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The Ainu of Japan

If you’ve ever had the chance to review the minutes of an international convention involving anything to do with "indigenous rights," you’ll find that Japan consistently and strenuously rejects not only the principle that indigenous rights exist, but also the notion that there are such a thing as "indigenous peoples" in the first place.

Well, when the lady doth protest so much, that can only mean one thing, and, sure enough, a little research revealed that Japan has its own indigenous people: the Ainu. And, like indigenous people the world over, they have been subject to a long, relentless, government-sponsored effort to culturally eliminate and assimilate them.

The Ainu are the original inhabitants of the northern part of Japan. (They are often mistakenly identified as a Caucasian people, however, recent genetic testing has ruled out this oft-repeated theory.)

After losing a series of battles in the 15th to 18th centuries, they came under Japanese control. Efforts to assimilate the Ainu included the familiar policies that have been implemented in so many other countries: they were driven from their land and arrested as trespassers or poachers; laws were enacted to prohibit Ainu from practicing their religion and traditional customs; families were broken up for forced or bonded labour; their language was criminalized.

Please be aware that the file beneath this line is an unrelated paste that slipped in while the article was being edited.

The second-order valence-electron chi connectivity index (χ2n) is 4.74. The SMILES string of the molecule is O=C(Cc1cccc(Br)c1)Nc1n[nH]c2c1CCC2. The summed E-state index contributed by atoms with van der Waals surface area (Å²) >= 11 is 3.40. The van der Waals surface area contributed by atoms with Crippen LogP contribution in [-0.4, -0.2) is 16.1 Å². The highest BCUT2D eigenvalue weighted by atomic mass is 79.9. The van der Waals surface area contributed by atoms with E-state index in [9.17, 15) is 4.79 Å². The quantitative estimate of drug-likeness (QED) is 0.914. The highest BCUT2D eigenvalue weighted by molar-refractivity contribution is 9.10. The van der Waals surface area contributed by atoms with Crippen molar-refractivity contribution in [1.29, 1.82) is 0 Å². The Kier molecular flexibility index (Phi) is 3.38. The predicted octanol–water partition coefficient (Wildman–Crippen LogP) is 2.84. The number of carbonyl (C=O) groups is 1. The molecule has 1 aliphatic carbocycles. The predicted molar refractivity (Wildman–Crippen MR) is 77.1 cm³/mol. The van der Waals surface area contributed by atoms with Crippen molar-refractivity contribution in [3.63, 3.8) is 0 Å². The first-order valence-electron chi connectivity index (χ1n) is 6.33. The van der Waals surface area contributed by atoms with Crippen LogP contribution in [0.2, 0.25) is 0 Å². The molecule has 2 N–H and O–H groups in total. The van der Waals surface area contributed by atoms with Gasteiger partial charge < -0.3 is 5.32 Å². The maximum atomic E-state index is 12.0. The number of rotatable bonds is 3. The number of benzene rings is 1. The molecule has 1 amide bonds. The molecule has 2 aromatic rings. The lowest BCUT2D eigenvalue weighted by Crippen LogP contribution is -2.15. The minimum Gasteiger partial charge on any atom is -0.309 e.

Today, the Ainu are fighting to protect their rights, and – without any help from the government of course – are working to revive their language and traditional customs. Unfortunately, only a few elders still speak the traditional language, and because of discrimination, many Ainu prefer not to identify themselves.

If you want to learn more about the Ainu, one of the best known books on their culture – even in Japan – is written by none other than David Suzuki, The Japan We Never Knew: A Voyage of Discovery.